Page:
Moreover, Ruslan setup a “direct response group” in Kiev to “collect debts or scare off competition. There’s no doubt the new branch will work behind the lines, where there isn’t war, but there is money — as long as you know where to get it. If need be, the direct response group volunteers will watch over the mines in Rivne, or ‘will acquire’ money from illegal casinos, which operate by the hundreds in Kiev.” [16]

Aside from collecting money, the “direct response group” that Isa Munayev setup in Kiev will act as a means of retaliation against the authorities in Kiev or anyone that tries to antagonize the so-called “brothers.” “The group will be a sort of rear echelon unit that take care of problems, like if someone tries to discredit the Dudayev battalion,” according to Mamon. [17]

The use of Ukraine by these agents of chaos as a base of operations and for fundraising is a threat to the security of Europe, the post-Soviet space, and the entire world. Although he does not directly say this, Marcin Mamon paints a clear picture of what is happening: “Ukraine is now becoming an important stop-off point for the brothers, like Ruslan. In Ukraine, you can buy a passport and a new identity. For $15,000, a fighter receives a new name and a legal document attesting to Ukrainian citizenship. Ukraine doesn’t belong to the European Union, but it’s an easy pathway for immigration to the West. Ukrainians have few difficulties obtaining visas to neighboring Poland, where they can work on construction sites and in restaurants, filling the gap left by the millions of Poles who have left in search of work in the United Kingdom and Germany.” [18]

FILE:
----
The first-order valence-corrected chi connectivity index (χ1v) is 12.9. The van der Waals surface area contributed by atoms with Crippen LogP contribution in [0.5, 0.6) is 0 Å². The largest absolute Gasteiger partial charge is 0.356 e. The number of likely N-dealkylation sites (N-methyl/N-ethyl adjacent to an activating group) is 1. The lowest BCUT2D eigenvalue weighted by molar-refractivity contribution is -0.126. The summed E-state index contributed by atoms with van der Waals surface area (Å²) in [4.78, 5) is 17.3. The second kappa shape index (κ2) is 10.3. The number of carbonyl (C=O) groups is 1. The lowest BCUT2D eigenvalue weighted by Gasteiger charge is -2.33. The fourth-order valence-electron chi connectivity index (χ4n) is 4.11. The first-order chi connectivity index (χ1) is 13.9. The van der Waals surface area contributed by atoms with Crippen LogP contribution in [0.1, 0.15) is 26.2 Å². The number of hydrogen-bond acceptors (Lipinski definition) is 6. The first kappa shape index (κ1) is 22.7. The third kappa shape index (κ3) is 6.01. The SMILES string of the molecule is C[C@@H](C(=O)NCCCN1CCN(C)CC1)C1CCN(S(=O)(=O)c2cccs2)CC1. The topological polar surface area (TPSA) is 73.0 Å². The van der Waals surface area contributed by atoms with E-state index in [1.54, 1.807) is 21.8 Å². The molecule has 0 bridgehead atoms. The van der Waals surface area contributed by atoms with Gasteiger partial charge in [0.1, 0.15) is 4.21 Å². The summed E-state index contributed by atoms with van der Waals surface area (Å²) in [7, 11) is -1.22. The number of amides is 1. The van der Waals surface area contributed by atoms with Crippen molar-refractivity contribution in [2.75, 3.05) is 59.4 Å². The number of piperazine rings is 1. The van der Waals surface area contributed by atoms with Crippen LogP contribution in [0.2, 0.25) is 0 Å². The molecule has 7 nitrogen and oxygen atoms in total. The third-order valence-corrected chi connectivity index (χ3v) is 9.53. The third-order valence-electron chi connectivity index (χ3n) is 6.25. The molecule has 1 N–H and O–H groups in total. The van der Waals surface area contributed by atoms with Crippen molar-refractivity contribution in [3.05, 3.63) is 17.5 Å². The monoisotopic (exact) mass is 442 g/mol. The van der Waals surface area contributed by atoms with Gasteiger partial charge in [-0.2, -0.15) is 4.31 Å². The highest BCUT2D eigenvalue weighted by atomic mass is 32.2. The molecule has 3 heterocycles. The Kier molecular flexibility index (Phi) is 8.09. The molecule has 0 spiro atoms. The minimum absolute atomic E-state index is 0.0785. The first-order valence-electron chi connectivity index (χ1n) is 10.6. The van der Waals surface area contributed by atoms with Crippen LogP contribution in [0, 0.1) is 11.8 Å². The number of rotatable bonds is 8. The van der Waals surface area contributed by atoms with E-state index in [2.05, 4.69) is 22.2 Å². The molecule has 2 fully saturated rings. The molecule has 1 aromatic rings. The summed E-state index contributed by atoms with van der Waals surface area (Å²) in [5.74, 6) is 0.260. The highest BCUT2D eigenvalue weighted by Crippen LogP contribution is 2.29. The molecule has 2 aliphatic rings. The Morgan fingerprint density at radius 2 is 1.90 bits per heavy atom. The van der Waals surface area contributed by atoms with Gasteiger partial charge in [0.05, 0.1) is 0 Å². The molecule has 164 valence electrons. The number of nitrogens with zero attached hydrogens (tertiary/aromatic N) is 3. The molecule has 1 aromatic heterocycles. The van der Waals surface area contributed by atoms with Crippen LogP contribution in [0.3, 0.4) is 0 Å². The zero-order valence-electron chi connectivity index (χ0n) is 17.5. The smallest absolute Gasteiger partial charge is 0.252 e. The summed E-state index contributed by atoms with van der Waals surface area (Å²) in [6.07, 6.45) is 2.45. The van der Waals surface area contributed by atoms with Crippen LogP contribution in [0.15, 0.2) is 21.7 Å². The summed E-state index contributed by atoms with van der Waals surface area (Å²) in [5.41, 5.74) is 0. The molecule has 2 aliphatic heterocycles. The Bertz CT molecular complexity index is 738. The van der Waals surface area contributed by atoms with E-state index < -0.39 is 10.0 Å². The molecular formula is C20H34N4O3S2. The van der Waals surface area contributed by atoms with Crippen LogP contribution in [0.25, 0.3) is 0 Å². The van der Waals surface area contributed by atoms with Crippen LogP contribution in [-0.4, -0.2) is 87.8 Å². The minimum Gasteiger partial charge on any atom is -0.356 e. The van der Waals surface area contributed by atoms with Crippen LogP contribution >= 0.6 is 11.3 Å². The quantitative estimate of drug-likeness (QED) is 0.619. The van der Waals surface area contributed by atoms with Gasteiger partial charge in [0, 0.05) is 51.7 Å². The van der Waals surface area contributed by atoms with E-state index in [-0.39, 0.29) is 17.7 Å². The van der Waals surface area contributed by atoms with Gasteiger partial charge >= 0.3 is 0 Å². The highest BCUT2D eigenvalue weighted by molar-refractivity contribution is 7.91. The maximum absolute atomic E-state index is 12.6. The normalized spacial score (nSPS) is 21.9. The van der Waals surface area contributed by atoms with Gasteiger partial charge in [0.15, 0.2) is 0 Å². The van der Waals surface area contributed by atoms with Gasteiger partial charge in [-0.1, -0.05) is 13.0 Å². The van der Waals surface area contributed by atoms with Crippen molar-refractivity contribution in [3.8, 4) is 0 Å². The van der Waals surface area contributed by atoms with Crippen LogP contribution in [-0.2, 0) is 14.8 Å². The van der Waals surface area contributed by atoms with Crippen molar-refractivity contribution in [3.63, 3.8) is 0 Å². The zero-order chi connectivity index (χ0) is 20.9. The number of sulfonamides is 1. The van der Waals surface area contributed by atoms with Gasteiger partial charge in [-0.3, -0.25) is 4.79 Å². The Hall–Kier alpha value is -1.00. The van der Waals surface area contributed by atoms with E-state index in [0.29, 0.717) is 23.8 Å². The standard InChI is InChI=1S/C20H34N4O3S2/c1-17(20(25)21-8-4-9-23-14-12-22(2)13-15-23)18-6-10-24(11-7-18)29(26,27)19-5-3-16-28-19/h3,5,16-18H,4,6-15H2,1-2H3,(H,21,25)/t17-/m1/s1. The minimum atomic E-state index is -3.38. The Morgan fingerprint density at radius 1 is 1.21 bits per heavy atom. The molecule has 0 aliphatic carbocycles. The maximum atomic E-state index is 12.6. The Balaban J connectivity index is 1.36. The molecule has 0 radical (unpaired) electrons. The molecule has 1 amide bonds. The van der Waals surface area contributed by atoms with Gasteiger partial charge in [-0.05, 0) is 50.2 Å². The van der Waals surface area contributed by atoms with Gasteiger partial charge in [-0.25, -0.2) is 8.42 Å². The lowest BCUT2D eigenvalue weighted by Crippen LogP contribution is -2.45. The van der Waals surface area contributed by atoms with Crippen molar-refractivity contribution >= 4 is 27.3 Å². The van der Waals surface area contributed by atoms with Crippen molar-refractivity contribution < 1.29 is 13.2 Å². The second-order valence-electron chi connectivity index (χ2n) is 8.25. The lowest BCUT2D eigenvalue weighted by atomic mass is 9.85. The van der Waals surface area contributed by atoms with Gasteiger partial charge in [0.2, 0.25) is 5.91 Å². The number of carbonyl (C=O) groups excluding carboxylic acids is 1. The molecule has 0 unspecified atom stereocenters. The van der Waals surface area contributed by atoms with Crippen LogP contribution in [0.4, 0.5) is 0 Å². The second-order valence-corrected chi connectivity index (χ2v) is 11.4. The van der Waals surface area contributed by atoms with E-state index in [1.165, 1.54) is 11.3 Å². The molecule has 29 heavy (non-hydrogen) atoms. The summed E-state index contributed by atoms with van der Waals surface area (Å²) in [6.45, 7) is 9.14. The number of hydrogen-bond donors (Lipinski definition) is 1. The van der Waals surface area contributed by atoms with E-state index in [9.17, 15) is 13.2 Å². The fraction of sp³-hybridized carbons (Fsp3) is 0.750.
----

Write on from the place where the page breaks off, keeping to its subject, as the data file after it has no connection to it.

Using Ukraine as a Bridgehead to Reignite Fighting in the North Caucasus

While Syria and Iraq are being used as stepping stones by the US against Iran, these two fronts are also being used as stepping stones to infiltrate the Southern Federal District and the North Caucasian Federal District in the Russian Federation too. Like Syria and Iraq, Ukraine is also being used as a stepping stone for modern conquest and to besiege Russia.

One of the goals of the foreign fighters helping the ultra-nationalists in Ukraine is to use Ukraine as a base to reignite a new front in the Caucasus.“‘Our goal here is to get weapons, which will be sent to the Caucasus,’ Ruslan, the brother who meets me first in Kiev, admits without hesitation” to Mamon [19] Munayev also admits this to Marcin Mamon by saying that “he hoped the weapons he got in Ukraine would end up in the hands of militants in the Caucasus.” [20] “If we succeed in Ukraine, then we can succeed in Chechnya,” he tells Mamon. [21]

For the Dzhokhar Dudayev Battalion, the Sheikh Mansour Battalion, and the ISIS/ISIL/IS/DAISH/DAESH the “the war in Ukraine’s Donbass region is just the next stage in the fight against” the Russians. [22] “It doesn’t matter to them whether their ultimate goal is a Caliphate in the Middle East, or simply to have the Caucuses free of Russian influence — the brothers are united not by nation, but by a sense of community and solidarity,” Mamon explains. [23]

Russia and its allies alone will not be threatened. If the European Union thinks that it will be immune, it is wrong. Like Libya, a genie has been let out of the bottle with the spreading of weapons in Ukraine. In the long-term this will have an impact on the security of Europe and Eurasia. Just like how the weapons that were poured into Libya by NATO and the weapons taken from the Libyan military depots found their way into Niger, Nigeria, Mali, Lebanon, Syria, and Iraq, the weapons in Ukraine will find their way to other places, particularly in Europe and the post-Soviet space.